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February 3, 2004
2003 Toronto Report Card on Children released
  
Toronto's Children's Advocate, Councillor Olivia Chow, today released the 2003
Toronto Report Card on Children. The Report Card -- the 5th annual -- is part
of the City's ongoing commitment to improving the health and well-being of
Toronto's children.

The Report Card uses a variety of social indicators to track changes in the
condition of children since the 2002 update. It measures progress in improving
their situation, and identifies gaps in service and government actions that
affect the daily lives of Toronto's youngest citizens.

The Report Card shows that 2003 was not a banner year for Toronto's children
and families. It highlights steps forward in improving their lives, but also
shows steps backwards.

"Toronto's children and families are paying for the years of fiscal restraint
and neglect by senior levels of government. School-based programs, child care
subsidies and public health programs have been eliminated, reduced or are in
severe jeopardy," said Councillor Chow.

"The City of Toronto has continued in its commitment to better serve and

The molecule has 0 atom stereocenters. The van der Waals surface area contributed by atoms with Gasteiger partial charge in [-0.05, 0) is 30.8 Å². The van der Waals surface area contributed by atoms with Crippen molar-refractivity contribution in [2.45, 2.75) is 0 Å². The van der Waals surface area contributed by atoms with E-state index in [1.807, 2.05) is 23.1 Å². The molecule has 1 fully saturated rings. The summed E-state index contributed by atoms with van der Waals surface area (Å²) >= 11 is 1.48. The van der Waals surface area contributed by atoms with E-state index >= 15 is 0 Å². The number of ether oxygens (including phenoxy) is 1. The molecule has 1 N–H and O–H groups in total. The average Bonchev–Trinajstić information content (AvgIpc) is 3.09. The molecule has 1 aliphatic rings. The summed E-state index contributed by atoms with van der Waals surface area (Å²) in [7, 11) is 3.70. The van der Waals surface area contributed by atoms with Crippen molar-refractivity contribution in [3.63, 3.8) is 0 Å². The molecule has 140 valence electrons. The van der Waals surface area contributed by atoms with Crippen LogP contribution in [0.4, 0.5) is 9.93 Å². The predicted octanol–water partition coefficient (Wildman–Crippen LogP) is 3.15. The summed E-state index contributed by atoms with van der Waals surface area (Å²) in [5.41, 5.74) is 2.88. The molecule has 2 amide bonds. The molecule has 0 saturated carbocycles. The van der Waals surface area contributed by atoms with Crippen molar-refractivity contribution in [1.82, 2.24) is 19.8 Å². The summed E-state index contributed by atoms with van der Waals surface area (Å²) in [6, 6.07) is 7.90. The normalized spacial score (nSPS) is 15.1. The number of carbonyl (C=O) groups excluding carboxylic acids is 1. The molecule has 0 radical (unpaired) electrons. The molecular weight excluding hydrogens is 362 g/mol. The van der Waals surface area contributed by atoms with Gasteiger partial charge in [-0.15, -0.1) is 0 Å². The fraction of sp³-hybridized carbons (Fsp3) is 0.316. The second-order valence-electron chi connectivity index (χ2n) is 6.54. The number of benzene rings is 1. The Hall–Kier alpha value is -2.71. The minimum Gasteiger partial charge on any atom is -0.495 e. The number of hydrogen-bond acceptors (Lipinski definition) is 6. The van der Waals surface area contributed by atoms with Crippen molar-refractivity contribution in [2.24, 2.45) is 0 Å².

support the city's children and families. Unfortunately, much of the City's
funding has gone to replace funding that the previous provincial government
took out of the system, rather than make necessary improvements in service."

Among the findings of the Report Card:
· while child poverty appears to have declined in the city overall, in some
areas of Toronto the rate of child poverty actually increased; Toronto
continues to have the largest concentration of children growing up in poverty
among its southern Ontario neighbours
· the number of subsidized child care spaces has declined
· more families with children are relying on food banks
· the number of children and families served by Toronto child welfare services
continues to rise
· the rate of low birth weight babies continues to remain higher in Toronto
than in the rest of Ontario, at 5.3 per cent for single births (outside Toronto
the rate is 4.2 per cent).

"The City plans to work with the new provincial government to develop and
implement renewed children's policies and programs," said Councillor Chow. "We
will continue to press the federal government to increase federal funding for
children's services."

The Report Card is an important source of information that is intended to serve
as a planning tool for service providers, City staff, Toronto City Council and
senior levels of government so they can decide how to invest resources. City
staff, Toronto school boards and child welfare agencies collaborated on its
production.

For more information visit http://www.toronto.ca/children/index.htm

Media contact:
Councillor Olivia Chow, Toronto's Children's Advocate,
(office) 416-392-4044, (cell) 416-567-4036



 

 

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